Anchored by a luminous, emotionally alive performance by Brooke Bloom as Ronah, “She’s Lost Control” ponders the meaning and consequences of intimacy – less for Johnny (Marc Menchaca) than for Ronah, an expert on the subject who for the first time is unable to set the boundary separating her work from her feelings.
The sessions between Ronah and Johnny are riveting, as she coaxes him out from beneath his hostility and is simultaneously drawn dangerously close. Watching the two characters touch each other – the Berlin-born Marquardt films these scenes discretely, matter-of-factly, without a shred of sensationalism -- I was struck by how rare it is to see a sex scene that conveys the emotional risks, as well as the physical pleasures, of the act.
Just as enthralling, though, are scenes of Ronah alone in her apartment, cooking, surfing the Internet or taking a bath. Bloom’s subtly expressive face and Marquardt’s attentive camera clue us into what this woman is thinking, even when she doesn’t speak. “She’s Lost Control” is above all a perceptive, nuanced portrait of someone whose sincere desire to help others starts to blur with her own needs -- and who, despite her rigorous professionalism, finds herself ambivalent about that blurring.
The film takes a cruel, weirdly cautionary turn toward the end that I’m not convinced was necessary. The director, who also wrote the script, seems over-determined to ensure that her film doesn’t turn into a love story. But Marquardt is, without a doubt, a talent to watch.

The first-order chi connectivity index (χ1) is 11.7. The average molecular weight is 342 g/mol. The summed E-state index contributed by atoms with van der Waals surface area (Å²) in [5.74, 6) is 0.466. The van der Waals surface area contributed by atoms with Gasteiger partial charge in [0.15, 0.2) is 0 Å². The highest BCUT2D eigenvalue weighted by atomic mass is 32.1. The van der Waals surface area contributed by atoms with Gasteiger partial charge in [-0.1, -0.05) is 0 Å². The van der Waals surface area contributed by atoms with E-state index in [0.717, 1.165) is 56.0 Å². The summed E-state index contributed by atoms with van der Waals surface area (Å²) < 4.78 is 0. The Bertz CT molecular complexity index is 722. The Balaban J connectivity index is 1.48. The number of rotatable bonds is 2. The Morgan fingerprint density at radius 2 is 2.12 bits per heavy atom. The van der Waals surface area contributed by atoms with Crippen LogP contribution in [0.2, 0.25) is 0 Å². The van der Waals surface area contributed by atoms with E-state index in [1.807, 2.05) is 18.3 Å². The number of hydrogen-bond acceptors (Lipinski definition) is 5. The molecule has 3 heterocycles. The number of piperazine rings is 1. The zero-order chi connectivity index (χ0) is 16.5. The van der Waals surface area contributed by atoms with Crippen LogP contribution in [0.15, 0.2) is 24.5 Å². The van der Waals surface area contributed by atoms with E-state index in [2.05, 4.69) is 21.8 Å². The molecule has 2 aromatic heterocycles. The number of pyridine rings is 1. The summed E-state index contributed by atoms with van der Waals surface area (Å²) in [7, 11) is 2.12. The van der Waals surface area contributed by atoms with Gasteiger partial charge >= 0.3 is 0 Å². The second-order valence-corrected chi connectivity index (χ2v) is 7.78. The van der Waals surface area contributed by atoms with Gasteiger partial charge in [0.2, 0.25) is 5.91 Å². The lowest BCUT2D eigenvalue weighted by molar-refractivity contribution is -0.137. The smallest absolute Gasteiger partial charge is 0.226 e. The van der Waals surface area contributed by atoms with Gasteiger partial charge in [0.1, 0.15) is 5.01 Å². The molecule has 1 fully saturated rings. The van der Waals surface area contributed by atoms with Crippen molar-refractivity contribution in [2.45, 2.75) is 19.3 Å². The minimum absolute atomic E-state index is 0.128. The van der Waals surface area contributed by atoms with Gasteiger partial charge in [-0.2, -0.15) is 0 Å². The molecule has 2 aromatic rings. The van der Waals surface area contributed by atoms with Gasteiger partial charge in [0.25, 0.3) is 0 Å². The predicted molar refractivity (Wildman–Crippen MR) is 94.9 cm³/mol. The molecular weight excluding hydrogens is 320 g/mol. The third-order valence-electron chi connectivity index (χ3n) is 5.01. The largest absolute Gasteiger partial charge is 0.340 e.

A Frenchman lost in the American Southwest
A talent that many have likely grown tired of watching, on the other hand, is Rachid Bouchareb, a French-Algerian director (“Days of Glory”, “Outside the Law”, “London River”) whose regular presence in major festival competition line-ups is a mystery.
Bouchareb is in Berlin to present the second entry in his “American trilogy” (the first was the little-seen “Just Like a Woman”), the flatfooted, unpersuasive drama “Two Men in Town”. Based on a 1973 French film starring Alain Delon and Jean Gabin, the movie features Forest Whitaker as a recently released convict -- and convert to Islam -- who tries to build a new life, despite harassment by a local sheriff (Harvey Keitel) and a former friend (Luis Guzman) eager to drag him back into a life of crime.
Set in the deserts of New Mexico, this material might have worked as a taut thriller -- a genre better equipped to accommodate the story’s clichés than socially-conscious drama. But everything feels off in “Two Men in Town”, from the insipid direction to the plodding pace to the spectacularly miscast (though never less than entertaining) English actress Brenda Blethyn as an all-American parole officer. Keitel and Guzman, actors known for being consummate New Yorkers, also seem out-of-place in the dusty rural setting, with the reliable Whitaker left to fend for himself.
Bouchareb, who speaks only shaky English, was supposedly aiming for a critique of the American justice system. It’s certainly a worthy subject, but the road to bad movies is paved with good intentions.
Date created : 2014-02-07